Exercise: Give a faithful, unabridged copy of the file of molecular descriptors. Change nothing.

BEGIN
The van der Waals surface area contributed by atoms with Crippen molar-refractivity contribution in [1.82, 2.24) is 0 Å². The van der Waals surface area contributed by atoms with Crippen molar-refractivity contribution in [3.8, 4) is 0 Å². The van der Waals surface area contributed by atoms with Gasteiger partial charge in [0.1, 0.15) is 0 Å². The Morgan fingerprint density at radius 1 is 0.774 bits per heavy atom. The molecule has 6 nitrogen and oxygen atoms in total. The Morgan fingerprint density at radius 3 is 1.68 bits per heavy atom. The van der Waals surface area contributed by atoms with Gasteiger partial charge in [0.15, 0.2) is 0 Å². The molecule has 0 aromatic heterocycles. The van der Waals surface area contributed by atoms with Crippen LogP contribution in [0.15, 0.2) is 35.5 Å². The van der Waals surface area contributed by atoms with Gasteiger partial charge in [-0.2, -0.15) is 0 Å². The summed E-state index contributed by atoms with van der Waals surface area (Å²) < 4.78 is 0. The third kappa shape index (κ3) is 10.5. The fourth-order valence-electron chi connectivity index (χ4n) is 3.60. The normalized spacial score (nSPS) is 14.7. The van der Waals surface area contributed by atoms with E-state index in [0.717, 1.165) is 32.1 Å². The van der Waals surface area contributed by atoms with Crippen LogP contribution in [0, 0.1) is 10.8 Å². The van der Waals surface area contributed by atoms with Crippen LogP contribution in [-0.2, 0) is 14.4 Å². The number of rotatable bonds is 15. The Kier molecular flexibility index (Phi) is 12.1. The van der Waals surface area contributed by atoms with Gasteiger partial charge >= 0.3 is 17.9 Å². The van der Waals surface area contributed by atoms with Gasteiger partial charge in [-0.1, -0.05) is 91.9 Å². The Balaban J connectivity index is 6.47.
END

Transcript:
The van der Waals surface area contributed by atoms with Crippen molar-refractivity contribution in [1.82, 2.24) is 0 Å². The van der Waals surface area contributed by atoms with Crippen molar-refractivity contribution in [3.8, 4) is 0 Å². The van der Waals surface area contributed by atoms with Gasteiger partial charge in [0.1, 0.15) is 0 Å². The Morgan fingerprint density at radius 1 is 0.774 bits per heavy atom. The molecule has 6 nitrogen and oxygen atoms in total. The Morgan fingerprint density at radius 3 is 1.68 bits per heavy atom. The van der Waals surface area contributed by atoms with Gasteiger partial charge in [0.15, 0.2) is 0 Å². The molecule has 0 aromatic heterocycles. The van der Waals surface area contributed by atoms with Crippen LogP contribution in [0.15, 0.2) is 35.5 Å². The van der Waals surface area contributed by atoms with Gasteiger partial charge in [-0.2, -0.15) is 0 Å². The summed E-state index contributed by atoms with van der Waals surface area (Å²) < 4.78 is 0. The third kappa shape index (κ3) is 10.5. The fourth-order valence-electron chi connectivity index (χ4n) is 3.60. The normalized spacial score (nSPS) is 14.7. The van der Waals surface area contributed by atoms with E-state index in [0.717, 1.165) is 32.1 Å². The van der Waals surface area contributed by atoms with Crippen LogP contribution in [0, 0.1) is 10.8 Å². The van der Waals surface area contributed by atoms with Crippen LogP contribution in [-0.2, 0) is 14.4 Å². The number of rotatable bonds is 15. The Kier molecular flexibility index (Phi) is 12.1. The van der Waals surface area contributed by atoms with Gasteiger partial charge >= 0.3 is 17.9 Å². The van der Waals surface area contributed by atoms with Gasteiger partial charge in [-0.1, -0.05) is 91.9 Å². The Balaban J connectivity index is 6.47.